Skip to content
Home » Blogs » A Little Family Business – Chapter Three

A Little Family Business – Chapter Three

A Little Family Business is Book Eight in the Operation Quickline series. Lisa and Sid are trying to track down a stolen weapons cache. They had enough trouble figuring out how to be a couple. Now, they’re a family. You can read the first chapter here, and follow all the chapters here.

In spite of being newly engaged and, um, sharing the bed full-time, it actually felt like a fairly quiet week. Monday’s pick up was more information about Cat’s Cradle. He had apparently located an arms dump of stolen U.S. weapons and was trying to get that information to his colleague, Player Piano. Player Piano had gone silent, however, which meant either dead or deeply hiding. Sid got the feeling that we’d get tagged to find him or her. We looked at the piece of paper that I’d gotten from Cat’s Cradle, but it was just a series of numbers. Sid made a copy, then sent the original upline to a code specialist we knew in San Francisco.

Pull quote from A Little Family Business: If you know about us, you're part of the team.

Tuesday, Conchetta Ramirez, our housekeeper and cook, came by to clean and to bring us our mail and our three cats and Motley, my liver-colored springer spaniel, whom she’d been babysitting, along with the two cats belonging to Jesse and Kathy. Conchetta is in her mid-forties, with black hair sporting several silver hairs throughout. She mostly wears jeans and concert t-shirts from hard rock bands. Long John Silver is a one-eyed gray short hair and had given birth to four kittens the previous fall. Sid and I had kept two, Fritz, a gray tabby, and Blueberry, a fluffy female so gray she looks blue. Jesse and Kathy had adopted the two black and white kittens, Viola and Chin-Chin.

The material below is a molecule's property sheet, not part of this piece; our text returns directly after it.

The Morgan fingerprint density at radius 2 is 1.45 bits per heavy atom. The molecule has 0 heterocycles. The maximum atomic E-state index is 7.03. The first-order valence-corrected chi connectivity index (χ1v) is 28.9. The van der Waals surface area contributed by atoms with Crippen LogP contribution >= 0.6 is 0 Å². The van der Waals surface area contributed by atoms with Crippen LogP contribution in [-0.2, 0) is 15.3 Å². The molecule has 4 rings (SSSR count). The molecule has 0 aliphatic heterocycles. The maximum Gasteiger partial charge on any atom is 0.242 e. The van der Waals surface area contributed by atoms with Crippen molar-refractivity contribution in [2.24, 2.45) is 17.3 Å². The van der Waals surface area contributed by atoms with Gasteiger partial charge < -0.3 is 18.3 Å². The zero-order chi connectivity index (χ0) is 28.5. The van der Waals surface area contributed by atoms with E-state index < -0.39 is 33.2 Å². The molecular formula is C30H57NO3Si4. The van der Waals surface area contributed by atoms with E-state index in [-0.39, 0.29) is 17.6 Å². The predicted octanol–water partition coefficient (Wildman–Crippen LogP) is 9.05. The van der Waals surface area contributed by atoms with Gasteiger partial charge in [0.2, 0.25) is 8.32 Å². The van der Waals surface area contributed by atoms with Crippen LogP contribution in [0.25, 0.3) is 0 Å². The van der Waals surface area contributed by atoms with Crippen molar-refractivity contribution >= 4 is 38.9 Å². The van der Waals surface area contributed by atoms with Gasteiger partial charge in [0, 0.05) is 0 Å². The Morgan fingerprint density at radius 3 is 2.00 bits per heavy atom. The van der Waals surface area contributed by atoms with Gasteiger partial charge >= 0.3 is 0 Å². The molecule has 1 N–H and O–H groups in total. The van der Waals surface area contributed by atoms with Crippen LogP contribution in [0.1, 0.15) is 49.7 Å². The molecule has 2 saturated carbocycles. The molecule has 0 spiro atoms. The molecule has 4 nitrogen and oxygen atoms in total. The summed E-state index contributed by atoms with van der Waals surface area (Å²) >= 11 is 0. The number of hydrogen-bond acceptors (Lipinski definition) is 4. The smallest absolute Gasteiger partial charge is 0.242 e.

Conchetta was only coming by two days a week, since there really wasn’t that much to keep clean and Sid is pretty neat, anyway. The cats were not happy. At the house, our three were indoor/outdoor cats, and at the condo they had to stay inside all the time. We weren’t sure which one did it, but one of them expressed profound displeasure by pooping in one of Sid’s favorite dress shoes. We put out litter boxes everywhere. Motley was simply happy to see us and begged for walk after walk.

Jesse came over from across the hall to return Fritz who had gotten out and offered to walk Motley again for us. Jesse, a photographer, is a little taller than Kathy with cocoa-color skin and his hair in a round cut. Kathy still worked as an accountant. They had inherited their condo from Jesse’s former roommate, George Hernandez, along with George’s substantial assets, so neither technically needed to work, but they did, anyway.

The four of us had gotten into the habit of walking across the hall and into each other’s place for lunch or occasionally just to chit chat, especially in the evenings. Several times a week, we ate dinner together, too. Kathy and Jesse’s place is larger than ours, with an extra bedroom and a deeper living and dining room. They also don’t have sewing stuff all over their dining room table. They were my primary ride to church. Since parking was a premium at the building, my truck had been put into storage at the garage where Sid kept his beloved, but retired, Mercedes 450SL.

While Jesse was walking Motley, Sid and I talked Henry James, our immediate supervisor, and his secretary Angelique Carter, into coming to an early dinner with us. They met us, along with Henry’s wife, Lydia, and we told them about the wedding. Henry is a public information officer for the local FBI office. No one else knows that he’s also a floater operative for our part of Quickline. Henry, Lydia, and Angelique are good friends with us. Angelique was ecstatic, which relieved me no end. She’d been in love with Sid for a long time, but eventually realized that wasn’t going to happen and gave him up.

Henry just laughed and shook his head.

“You were right, Sid,” he said, chuckling. “It was only a matter of time.”

Sid laughed. “Well, you were right, too, Henry.”